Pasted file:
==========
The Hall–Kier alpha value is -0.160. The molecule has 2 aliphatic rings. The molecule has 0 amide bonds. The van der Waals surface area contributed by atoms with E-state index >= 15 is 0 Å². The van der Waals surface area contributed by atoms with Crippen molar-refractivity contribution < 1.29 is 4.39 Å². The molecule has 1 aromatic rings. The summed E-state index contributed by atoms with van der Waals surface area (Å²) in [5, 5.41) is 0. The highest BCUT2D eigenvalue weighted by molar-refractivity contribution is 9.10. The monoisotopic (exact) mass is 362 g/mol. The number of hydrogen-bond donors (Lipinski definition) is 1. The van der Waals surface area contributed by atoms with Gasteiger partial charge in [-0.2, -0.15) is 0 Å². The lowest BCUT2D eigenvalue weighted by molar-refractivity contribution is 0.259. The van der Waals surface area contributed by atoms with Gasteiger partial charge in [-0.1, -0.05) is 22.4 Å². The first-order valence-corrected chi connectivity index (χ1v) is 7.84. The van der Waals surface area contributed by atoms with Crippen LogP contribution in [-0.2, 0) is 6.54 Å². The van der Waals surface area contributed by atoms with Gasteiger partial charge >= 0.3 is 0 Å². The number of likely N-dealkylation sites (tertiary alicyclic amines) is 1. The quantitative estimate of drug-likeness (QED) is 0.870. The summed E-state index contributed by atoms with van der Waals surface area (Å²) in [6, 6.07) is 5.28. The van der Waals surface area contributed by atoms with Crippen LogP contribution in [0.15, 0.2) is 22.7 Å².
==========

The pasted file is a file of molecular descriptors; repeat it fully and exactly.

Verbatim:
The Hall–Kier alpha value is -0.160. The molecule has 2 aliphatic rings. The molecule has 0 amide bonds. The van der Waals surface area contributed by atoms with E-state index >= 15 is 0 Å². The van der Waals surface area contributed by atoms with Crippen molar-refractivity contribution < 1.29 is 4.39 Å². The molecule has 1 aromatic rings. The summed E-state index contributed by atoms with van der Waals surface area (Å²) in [5, 5.41) is 0. The highest BCUT2D eigenvalue weighted by molar-refractivity contribution is 9.10. The monoisotopic (exact) mass is 362 g/mol. The number of hydrogen-bond donors (Lipinski definition) is 1. The van der Waals surface area contributed by atoms with Gasteiger partial charge in [-0.2, -0.15) is 0 Å². The lowest BCUT2D eigenvalue weighted by molar-refractivity contribution is 0.259. The van der Waals surface area contributed by atoms with Gasteiger partial charge in [-0.1, -0.05) is 22.4 Å². The first-order valence-corrected chi connectivity index (χ1v) is 7.84. The van der Waals surface area contributed by atoms with Crippen LogP contribution in [-0.2, 0) is 6.54 Å². The van der Waals surface area contributed by atoms with Gasteiger partial charge >= 0.3 is 0 Å². The number of likely N-dealkylation sites (tertiary alicyclic amines) is 1. The quantitative estimate of drug-likeness (QED) is 0.870. The summed E-state index contributed by atoms with van der Waals surface area (Å²) in [6, 6.07) is 5.28. The van der Waals surface area contributed by atoms with Crippen LogP contribution in [0.15, 0.2) is 22.7 Å².